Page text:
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Senior Speeches are one of the school's most hallowed traditions, the culmination of a program in public speaking that begins in first grade with Boy and Girl of the Day.

Yet the delivery of the speeches this year, amid a pandemic, unfolded with dramatic differences, compared with any year from the inception of the program in the early 1950s. Each speaker still stepped up to the gleaming wood podium, embossed with the school seal, at the center of the Johnson Theater, after a prayer and formal introduction by their faculty advisor.

Yet, instead of facing a packed auditorium of Upper School students and faculty, seniors faced a video camera and microphone set-up, mounted on a mobile cart, which beamed the speech into classrooms, where students watched on projector screens. Seniors who were in distance learning when their speech date arrived Zoomed in from home, dressed in appropriately formal attire. 

With all of these shifts, the sense of formality and seriousness of purpose remained the same, as each speaker accomplished the important milestone. “I am extremely proud of the job our senior speakers and faculty advisors have done this year, especially given the additional challenges posed by COVID-19," said Dr. David Rezelman, Director of the Senior Speech Program and Upper School History Teacher. “Public speaking pushes many people, perhaps even most, out of their comfort zones, but despite everything our students rose to the occasion." 

Speeches concluded on April 13, and finals were held on Wednesday, April 21. Following longstanding tradition, faculty grade speeches throughout the year, but the finalists are evaluated by a panel of three external judges, typically including at least one former winner of the Class of  1952 award, which is bestowed at Graduation upon the top Senior Speaker.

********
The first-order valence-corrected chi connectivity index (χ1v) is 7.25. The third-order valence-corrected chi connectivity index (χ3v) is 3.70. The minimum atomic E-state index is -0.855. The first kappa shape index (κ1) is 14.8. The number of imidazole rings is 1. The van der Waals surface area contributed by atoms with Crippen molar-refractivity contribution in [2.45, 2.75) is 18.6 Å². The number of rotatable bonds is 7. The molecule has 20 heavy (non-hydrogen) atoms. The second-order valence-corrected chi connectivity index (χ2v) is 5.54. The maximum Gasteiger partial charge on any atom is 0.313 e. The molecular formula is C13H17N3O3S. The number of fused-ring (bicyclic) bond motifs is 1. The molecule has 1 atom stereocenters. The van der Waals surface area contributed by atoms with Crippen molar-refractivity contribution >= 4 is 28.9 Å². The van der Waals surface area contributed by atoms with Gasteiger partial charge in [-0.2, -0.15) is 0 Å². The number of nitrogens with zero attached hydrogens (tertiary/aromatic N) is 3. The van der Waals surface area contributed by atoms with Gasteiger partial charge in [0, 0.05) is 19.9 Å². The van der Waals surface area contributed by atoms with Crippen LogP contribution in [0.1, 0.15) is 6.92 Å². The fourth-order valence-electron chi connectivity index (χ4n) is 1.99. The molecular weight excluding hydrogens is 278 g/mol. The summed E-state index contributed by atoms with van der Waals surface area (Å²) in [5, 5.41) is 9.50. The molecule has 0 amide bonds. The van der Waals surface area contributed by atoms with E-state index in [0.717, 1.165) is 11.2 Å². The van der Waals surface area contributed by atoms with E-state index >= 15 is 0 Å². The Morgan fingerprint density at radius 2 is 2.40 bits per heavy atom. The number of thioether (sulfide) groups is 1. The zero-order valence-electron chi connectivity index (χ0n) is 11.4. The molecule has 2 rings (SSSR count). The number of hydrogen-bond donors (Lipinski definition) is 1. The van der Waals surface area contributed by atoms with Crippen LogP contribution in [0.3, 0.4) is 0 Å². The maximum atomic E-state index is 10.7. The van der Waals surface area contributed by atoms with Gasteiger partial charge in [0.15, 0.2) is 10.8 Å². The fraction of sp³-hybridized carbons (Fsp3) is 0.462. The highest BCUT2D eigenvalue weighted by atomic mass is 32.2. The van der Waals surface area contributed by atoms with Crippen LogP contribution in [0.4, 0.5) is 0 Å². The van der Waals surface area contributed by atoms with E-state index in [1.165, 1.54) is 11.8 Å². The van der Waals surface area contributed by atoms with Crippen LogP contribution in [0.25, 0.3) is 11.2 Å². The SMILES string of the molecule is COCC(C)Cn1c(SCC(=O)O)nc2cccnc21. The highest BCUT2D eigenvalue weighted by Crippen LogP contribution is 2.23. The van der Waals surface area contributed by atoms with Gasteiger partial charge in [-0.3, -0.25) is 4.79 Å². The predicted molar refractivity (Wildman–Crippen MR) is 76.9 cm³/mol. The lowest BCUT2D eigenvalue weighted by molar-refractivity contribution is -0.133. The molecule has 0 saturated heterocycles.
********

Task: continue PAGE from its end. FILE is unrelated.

This year's Senior Speech Finalists were introduced by Leo Kamer '21, who had placed fourth in the rankings. The finalists (in speaking order):

  • Ella Deans with a speech entitled, “ 'Happy Wife, Happy Life': the Benefits of Mandating Paternity Leave." Speech Advisor: Warren Warsaw, World Languages Department Chair and Upper School French Teacher.
  • Reed Miller with a speech entitled, “Striking Down Agricultural Gag Laws." Speech Advisor: Matthew Robertson, Media Specialist for Batten Library.
  • Maddie Brooks with a speech entitled “Implementing Registered Dietitian Nutritionists in Grocery Stores." Speech Advisor: Brad Harlan, Associate Director of College Counseling.

The following students were Speakers of Distinction, based on their speech grades. They were announced at the opening of the program:

  • Blake Brown
  • Erin Clayton
  • Olivia Danielson
  • Ella Davis
  • Caitlin Johnson
  • Sidney Jordan
  • Leo Kamer
  • Christy Luecke
  • Anaiya Roberts
  • Braeden Shepheard
  • Elizabeth Taddeo
  • Franklin Wetmore
  • Matthew Wetmore

In his closing remarks, Headmaster Dennis Manning noted that the Senior Speech Program is a distinctive feature of the school's educational program; not only are the speakers challenged by the process of preparing and delivering a speech, but the audience also is stretched intellectually by the spectrum of topics covered throughout the year. In addition, he observed that alumni consistently remember their Senior Speeches as a significant milestone in their journeys through Norfolk Academy.

Judges for this year's competition were Mary Annunziata '09 and Josh Diamonstein '05, both of whom won the Class of 1952 Award; Annunziata currently works as an interdisciplinary writer and curator, based in New York, and Diamonstein is a military analyst based in Washington. The third judge was Jay Rainey, a former Norfolk Academy faculty member and Assistant Headmaster, who currently serves as Head of School at Mary Institute and St. Louis Country Day School (MICDS).

Read more about Norfolk Academy's Public Speaking Program.

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